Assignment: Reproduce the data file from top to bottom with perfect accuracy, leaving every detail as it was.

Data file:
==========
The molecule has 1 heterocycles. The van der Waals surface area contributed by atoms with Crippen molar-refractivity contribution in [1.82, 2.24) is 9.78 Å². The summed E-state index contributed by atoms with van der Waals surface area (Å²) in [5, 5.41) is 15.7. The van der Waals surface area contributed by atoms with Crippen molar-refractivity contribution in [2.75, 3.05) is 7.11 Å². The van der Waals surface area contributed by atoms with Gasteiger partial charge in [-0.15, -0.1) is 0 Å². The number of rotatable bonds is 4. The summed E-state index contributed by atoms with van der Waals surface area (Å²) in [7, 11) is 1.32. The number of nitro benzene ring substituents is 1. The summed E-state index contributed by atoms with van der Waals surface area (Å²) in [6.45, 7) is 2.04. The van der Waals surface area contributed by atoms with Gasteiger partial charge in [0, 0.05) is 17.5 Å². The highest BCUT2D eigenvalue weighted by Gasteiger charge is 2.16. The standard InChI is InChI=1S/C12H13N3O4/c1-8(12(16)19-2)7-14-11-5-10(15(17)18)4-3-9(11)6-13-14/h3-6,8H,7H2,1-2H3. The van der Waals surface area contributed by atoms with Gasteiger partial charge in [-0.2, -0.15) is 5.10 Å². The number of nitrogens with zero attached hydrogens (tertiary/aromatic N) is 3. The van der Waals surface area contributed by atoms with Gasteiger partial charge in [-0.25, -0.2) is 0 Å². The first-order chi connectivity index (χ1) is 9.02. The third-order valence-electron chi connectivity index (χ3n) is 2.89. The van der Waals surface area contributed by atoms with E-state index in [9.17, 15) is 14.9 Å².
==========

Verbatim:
The molecule has 1 heterocycles. The van der Waals surface area contributed by atoms with Crippen molar-refractivity contribution in [1.82, 2.24) is 9.78 Å². The summed E-state index contributed by atoms with van der Waals surface area (Å²) in [5, 5.41) is 15.7. The van der Waals surface area contributed by atoms with Crippen molar-refractivity contribution in [2.75, 3.05) is 7.11 Å². The van der Waals surface area contributed by atoms with Gasteiger partial charge in [-0.15, -0.1) is 0 Å². The number of rotatable bonds is 4. The summed E-state index contributed by atoms with van der Waals surface area (Å²) in [7, 11) is 1.32. The number of nitro benzene ring substituents is 1. The summed E-state index contributed by atoms with van der Waals surface area (Å²) in [6.45, 7) is 2.04. The van der Waals surface area contributed by atoms with Gasteiger partial charge in [0, 0.05) is 17.5 Å². The highest BCUT2D eigenvalue weighted by Gasteiger charge is 2.16. The standard InChI is InChI=1S/C12H13N3O4/c1-8(12(16)19-2)7-14-11-5-10(15(17)18)4-3-9(11)6-13-14/h3-6,8H,7H2,1-2H3. The van der Waals surface area contributed by atoms with Gasteiger partial charge in [-0.2, -0.15) is 5.10 Å². The number of nitrogens with zero attached hydrogens (tertiary/aromatic N) is 3. The van der Waals surface area contributed by atoms with Gasteiger partial charge in [-0.25, -0.2) is 0 Å². The first-order chi connectivity index (χ1) is 9.02. The third-order valence-electron chi connectivity index (χ3n) is 2.89. The van der Waals surface area contributed by atoms with E-state index in [9.17, 15) is 14.9 Å².